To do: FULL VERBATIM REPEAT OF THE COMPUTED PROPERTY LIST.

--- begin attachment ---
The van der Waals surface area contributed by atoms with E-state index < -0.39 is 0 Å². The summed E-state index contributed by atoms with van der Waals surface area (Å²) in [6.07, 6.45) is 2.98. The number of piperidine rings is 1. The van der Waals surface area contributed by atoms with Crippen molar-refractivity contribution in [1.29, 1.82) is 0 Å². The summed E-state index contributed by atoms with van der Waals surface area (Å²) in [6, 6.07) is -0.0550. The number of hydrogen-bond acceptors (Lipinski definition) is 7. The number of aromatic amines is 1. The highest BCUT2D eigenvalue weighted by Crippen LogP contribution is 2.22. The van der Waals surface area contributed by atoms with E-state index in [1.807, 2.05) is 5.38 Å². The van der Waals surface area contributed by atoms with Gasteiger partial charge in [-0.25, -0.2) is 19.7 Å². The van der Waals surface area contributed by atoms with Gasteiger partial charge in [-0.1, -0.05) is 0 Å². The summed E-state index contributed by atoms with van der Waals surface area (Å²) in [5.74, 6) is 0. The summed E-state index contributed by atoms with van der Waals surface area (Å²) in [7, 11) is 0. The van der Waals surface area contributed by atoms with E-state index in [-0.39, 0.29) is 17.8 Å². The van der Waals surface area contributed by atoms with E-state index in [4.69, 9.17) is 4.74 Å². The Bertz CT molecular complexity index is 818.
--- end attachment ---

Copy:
The van der Waals surface area contributed by atoms with E-state index < -0.39 is 0 Å². The summed E-state index contributed by atoms with van der Waals surface area (Å²) in [6.07, 6.45) is 2.98. The number of piperidine rings is 1. The van der Waals surface area contributed by atoms with Crippen molar-refractivity contribution in [1.29, 1.82) is 0 Å². The summed E-state index contributed by atoms with van der Waals surface area (Å²) in [6, 6.07) is -0.0550. The number of hydrogen-bond acceptors (Lipinski definition) is 7. The number of aromatic amines is 1. The highest BCUT2D eigenvalue weighted by Crippen LogP contribution is 2.22. The van der Waals surface area contributed by atoms with E-state index in [1.807, 2.05) is 5.38 Å². The van der Waals surface area contributed by atoms with Gasteiger partial charge in [-0.25, -0.2) is 19.7 Å². The van der Waals surface area contributed by atoms with Gasteiger partial charge in [-0.1, -0.05) is 0 Å². The summed E-state index contributed by atoms with van der Waals surface area (Å²) in [5.74, 6) is 0. The summed E-state index contributed by atoms with van der Waals surface area (Å²) in [7, 11) is 0. The van der Waals surface area contributed by atoms with E-state index in [-0.39, 0.29) is 17.8 Å². The van der Waals surface area contributed by atoms with E-state index in [4.69, 9.17) is 4.74 Å². The Bertz CT molecular complexity index is 818.